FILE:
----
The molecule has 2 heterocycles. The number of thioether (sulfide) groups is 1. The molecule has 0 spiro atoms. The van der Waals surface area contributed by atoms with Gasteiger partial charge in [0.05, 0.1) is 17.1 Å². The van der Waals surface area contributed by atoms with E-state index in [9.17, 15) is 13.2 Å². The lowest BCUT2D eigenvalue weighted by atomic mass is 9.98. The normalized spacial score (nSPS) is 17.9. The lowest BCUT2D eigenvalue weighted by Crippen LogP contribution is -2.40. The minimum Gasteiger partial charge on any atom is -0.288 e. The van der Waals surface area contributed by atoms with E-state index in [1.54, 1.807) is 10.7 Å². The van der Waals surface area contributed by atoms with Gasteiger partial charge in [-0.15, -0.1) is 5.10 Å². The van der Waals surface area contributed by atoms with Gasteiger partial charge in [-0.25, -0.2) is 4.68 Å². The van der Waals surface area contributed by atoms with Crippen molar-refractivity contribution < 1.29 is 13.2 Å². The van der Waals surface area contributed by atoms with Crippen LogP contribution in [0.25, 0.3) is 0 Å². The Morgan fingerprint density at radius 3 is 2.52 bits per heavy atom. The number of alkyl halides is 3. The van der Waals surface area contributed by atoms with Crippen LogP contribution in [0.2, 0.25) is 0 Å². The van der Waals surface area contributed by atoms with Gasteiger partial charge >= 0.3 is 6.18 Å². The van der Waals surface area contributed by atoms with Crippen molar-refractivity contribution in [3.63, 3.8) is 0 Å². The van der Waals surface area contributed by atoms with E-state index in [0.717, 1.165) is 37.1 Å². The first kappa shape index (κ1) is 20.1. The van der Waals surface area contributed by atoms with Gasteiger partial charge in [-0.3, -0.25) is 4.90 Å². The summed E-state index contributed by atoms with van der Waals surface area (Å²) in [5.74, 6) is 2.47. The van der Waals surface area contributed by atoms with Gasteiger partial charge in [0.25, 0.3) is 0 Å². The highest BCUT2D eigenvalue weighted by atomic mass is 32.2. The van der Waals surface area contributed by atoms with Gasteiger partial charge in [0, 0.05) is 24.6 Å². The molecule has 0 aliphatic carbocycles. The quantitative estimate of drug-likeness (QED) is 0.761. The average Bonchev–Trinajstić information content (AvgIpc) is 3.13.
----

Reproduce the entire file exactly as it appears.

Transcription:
The molecule has 2 heterocycles. The number of thioether (sulfide) groups is 1. The molecule has 0 spiro atoms. The van der Waals surface area contributed by atoms with Gasteiger partial charge in [0.05, 0.1) is 17.1 Å². The van der Waals surface area contributed by atoms with E-state index in [9.17, 15) is 13.2 Å². The lowest BCUT2D eigenvalue weighted by atomic mass is 9.98. The normalized spacial score (nSPS) is 17.9. The lowest BCUT2D eigenvalue weighted by Crippen LogP contribution is -2.40. The minimum Gasteiger partial charge on any atom is -0.288 e. The van der Waals surface area contributed by atoms with E-state index in [1.54, 1.807) is 10.7 Å². The van der Waals surface area contributed by atoms with Gasteiger partial charge in [-0.15, -0.1) is 5.10 Å². The van der Waals surface area contributed by atoms with Gasteiger partial charge in [-0.25, -0.2) is 4.68 Å². The van der Waals surface area contributed by atoms with Crippen molar-refractivity contribution < 1.29 is 13.2 Å². The van der Waals surface area contributed by atoms with Crippen LogP contribution in [0.25, 0.3) is 0 Å². The Morgan fingerprint density at radius 3 is 2.52 bits per heavy atom. The number of alkyl halides is 3. The van der Waals surface area contributed by atoms with Crippen LogP contribution in [0.2, 0.25) is 0 Å². The van der Waals surface area contributed by atoms with Gasteiger partial charge >= 0.3 is 6.18 Å². The van der Waals surface area contributed by atoms with Crippen molar-refractivity contribution in [3.63, 3.8) is 0 Å². The van der Waals surface area contributed by atoms with E-state index in [0.717, 1.165) is 37.1 Å². The first kappa shape index (κ1) is 20.1. The van der Waals surface area contributed by atoms with Gasteiger partial charge in [-0.3, -0.25) is 4.90 Å². The summed E-state index contributed by atoms with van der Waals surface area (Å²) in [5.74, 6) is 2.47. The van der Waals surface area contributed by atoms with Gasteiger partial charge in [0.25, 0.3) is 0 Å². The highest BCUT2D eigenvalue weighted by atomic mass is 32.2. The van der Waals surface area contributed by atoms with Gasteiger partial charge in [0, 0.05) is 24.6 Å². The molecule has 0 aliphatic carbocycles. The quantitative estimate of drug-likeness (QED) is 0.761. The average Bonchev–Trinajstić information content (AvgIpc) is 3.13.